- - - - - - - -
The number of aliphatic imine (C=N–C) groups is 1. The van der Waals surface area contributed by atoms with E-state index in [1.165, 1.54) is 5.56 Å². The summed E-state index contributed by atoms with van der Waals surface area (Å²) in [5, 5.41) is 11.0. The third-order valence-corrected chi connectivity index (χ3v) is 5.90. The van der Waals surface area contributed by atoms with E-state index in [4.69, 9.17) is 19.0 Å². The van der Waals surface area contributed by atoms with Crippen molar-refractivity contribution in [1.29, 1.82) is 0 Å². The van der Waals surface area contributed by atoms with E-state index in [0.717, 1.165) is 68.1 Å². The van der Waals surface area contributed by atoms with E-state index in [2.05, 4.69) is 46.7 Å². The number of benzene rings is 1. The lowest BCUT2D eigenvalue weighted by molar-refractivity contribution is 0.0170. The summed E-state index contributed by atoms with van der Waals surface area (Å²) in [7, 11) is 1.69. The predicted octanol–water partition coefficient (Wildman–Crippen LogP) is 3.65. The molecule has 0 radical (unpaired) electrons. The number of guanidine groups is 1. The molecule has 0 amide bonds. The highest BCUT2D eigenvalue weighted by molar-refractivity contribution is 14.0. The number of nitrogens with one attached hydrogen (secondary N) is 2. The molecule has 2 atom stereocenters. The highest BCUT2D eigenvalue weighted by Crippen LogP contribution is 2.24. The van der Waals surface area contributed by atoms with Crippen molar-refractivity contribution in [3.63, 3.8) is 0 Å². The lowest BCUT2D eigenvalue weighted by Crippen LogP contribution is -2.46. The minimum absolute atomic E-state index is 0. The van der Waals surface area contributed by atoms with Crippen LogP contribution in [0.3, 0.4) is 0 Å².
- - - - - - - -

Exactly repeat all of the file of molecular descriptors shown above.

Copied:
The number of aliphatic imine (C=N–C) groups is 1. The van der Waals surface area contributed by atoms with E-state index in [1.165, 1.54) is 5.56 Å². The summed E-state index contributed by atoms with van der Waals surface area (Å²) in [5, 5.41) is 11.0. The third-order valence-corrected chi connectivity index (χ3v) is 5.90. The van der Waals surface area contributed by atoms with E-state index in [4.69, 9.17) is 19.0 Å². The van der Waals surface area contributed by atoms with Crippen molar-refractivity contribution in [1.29, 1.82) is 0 Å². The van der Waals surface area contributed by atoms with E-state index in [0.717, 1.165) is 68.1 Å². The van der Waals surface area contributed by atoms with E-state index in [2.05, 4.69) is 46.7 Å². The number of benzene rings is 1. The lowest BCUT2D eigenvalue weighted by molar-refractivity contribution is 0.0170. The summed E-state index contributed by atoms with van der Waals surface area (Å²) in [7, 11) is 1.69. The predicted octanol–water partition coefficient (Wildman–Crippen LogP) is 3.65. The molecule has 0 radical (unpaired) electrons. The number of guanidine groups is 1. The molecule has 0 amide bonds. The highest BCUT2D eigenvalue weighted by molar-refractivity contribution is 14.0. The number of nitrogens with one attached hydrogen (secondary N) is 2. The molecule has 2 atom stereocenters. The highest BCUT2D eigenvalue weighted by Crippen LogP contribution is 2.24. The van der Waals surface area contributed by atoms with Crippen molar-refractivity contribution in [3.63, 3.8) is 0 Å². The lowest BCUT2D eigenvalue weighted by Crippen LogP contribution is -2.46. The minimum absolute atomic E-state index is 0. The van der Waals surface area contributed by atoms with Crippen LogP contribution in [0.3, 0.4) is 0 Å².